RFID tag type options
Passive, semi-passive and active tags
Passive tags refer to RFID tags which are powered solely by the RFID interrogator. The interrogator emits a radio frequency (RF), which powers the silicon chip on the tag when it is within range of the RF field. When the power to the silicon chip on the tag meets the minimum voltage threshold it require to turn on, the silcion chip can then send back information on the same RF wave. Range is usually limited to several meters.
Active tags refer to RFID tags which have their own power source, so they can recieve a weaker signal from the interrogator (i.e. be further away), and the power source on the tag boosts the return signal. These types can have ranges of many tens of meters and even hundreds of meters, but cost more becasue of their size and sophistication. Battery life can also limit the life of the tag.
Semi Passive tags refer to tags with a power source (usually a laminar, flexible, low cost battery) which can be used for on tag sensing (e.g. temperature), but not to boost range.
Read only, read/write and WORM tags
- Read only tags contain a unique licence plate number which cannot be changed
- WORM Write Once Read Many - enables users to encode tags at the first instance of use, and then the code becomes locked and cannot be changed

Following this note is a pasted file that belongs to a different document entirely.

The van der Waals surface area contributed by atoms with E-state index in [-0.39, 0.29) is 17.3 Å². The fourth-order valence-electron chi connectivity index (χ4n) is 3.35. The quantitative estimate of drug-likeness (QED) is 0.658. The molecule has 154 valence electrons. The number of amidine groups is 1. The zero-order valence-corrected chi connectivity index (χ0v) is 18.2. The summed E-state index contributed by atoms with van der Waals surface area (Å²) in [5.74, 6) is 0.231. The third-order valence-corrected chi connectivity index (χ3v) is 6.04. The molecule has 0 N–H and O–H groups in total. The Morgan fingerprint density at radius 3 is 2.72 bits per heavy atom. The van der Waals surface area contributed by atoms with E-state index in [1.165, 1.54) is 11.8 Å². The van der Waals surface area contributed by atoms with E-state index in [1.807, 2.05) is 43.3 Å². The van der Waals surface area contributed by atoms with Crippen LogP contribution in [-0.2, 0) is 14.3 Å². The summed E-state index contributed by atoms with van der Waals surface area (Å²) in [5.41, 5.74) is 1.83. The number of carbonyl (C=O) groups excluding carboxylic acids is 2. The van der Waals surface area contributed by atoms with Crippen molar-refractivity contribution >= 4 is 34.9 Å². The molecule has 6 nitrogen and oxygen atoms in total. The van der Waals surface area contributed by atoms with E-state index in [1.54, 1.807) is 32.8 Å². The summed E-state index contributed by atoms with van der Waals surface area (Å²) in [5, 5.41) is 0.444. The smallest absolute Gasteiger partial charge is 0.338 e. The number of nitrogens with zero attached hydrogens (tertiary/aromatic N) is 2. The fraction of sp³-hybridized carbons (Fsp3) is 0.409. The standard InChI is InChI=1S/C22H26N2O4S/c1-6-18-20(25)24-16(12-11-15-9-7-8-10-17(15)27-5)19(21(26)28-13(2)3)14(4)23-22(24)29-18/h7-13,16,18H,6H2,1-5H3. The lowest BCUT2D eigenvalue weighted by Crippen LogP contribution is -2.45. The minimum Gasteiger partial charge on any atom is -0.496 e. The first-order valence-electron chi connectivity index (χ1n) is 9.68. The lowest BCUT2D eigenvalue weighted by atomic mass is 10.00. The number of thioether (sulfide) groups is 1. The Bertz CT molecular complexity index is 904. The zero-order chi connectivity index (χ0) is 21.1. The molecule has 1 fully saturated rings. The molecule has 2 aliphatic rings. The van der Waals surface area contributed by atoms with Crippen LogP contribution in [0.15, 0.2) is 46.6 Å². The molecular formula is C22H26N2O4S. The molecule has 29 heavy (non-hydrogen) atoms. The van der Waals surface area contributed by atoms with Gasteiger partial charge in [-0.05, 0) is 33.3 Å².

- Read/write allows for updated or new information to be written to the tag
Read only tags can be the cheapest, because they often require the least amount of memory, but they rely on an infrastrucutre and readily available database to retrieve useful information. Where this is not possible, read/write tags, whcih are more expensive (but do not need large infrastructure) and often used. In many cases these functionalities are combined with segmented memories.
RFID tags come in a range of shapes and sizes. The following are the most common:
- Label: The tag is a flat, thin, flexible form
- Ticket: A flat, thin, flexible tag on paper
- Card: A flat, thin tag embedded in tough plastic for long life
- Glass bead: A small tag in a cylindrical glass bead, used for applications such as animal tagging (e.g. under the skin)
- Integrated: The tag is integrated into the object it is tagging rather than applied as a separate label, such as moulded into the object
- Wristband: A tag inserted into a plastic wrist strap
- Button: A small tag encapsulated in a ruggesdised, rigid housing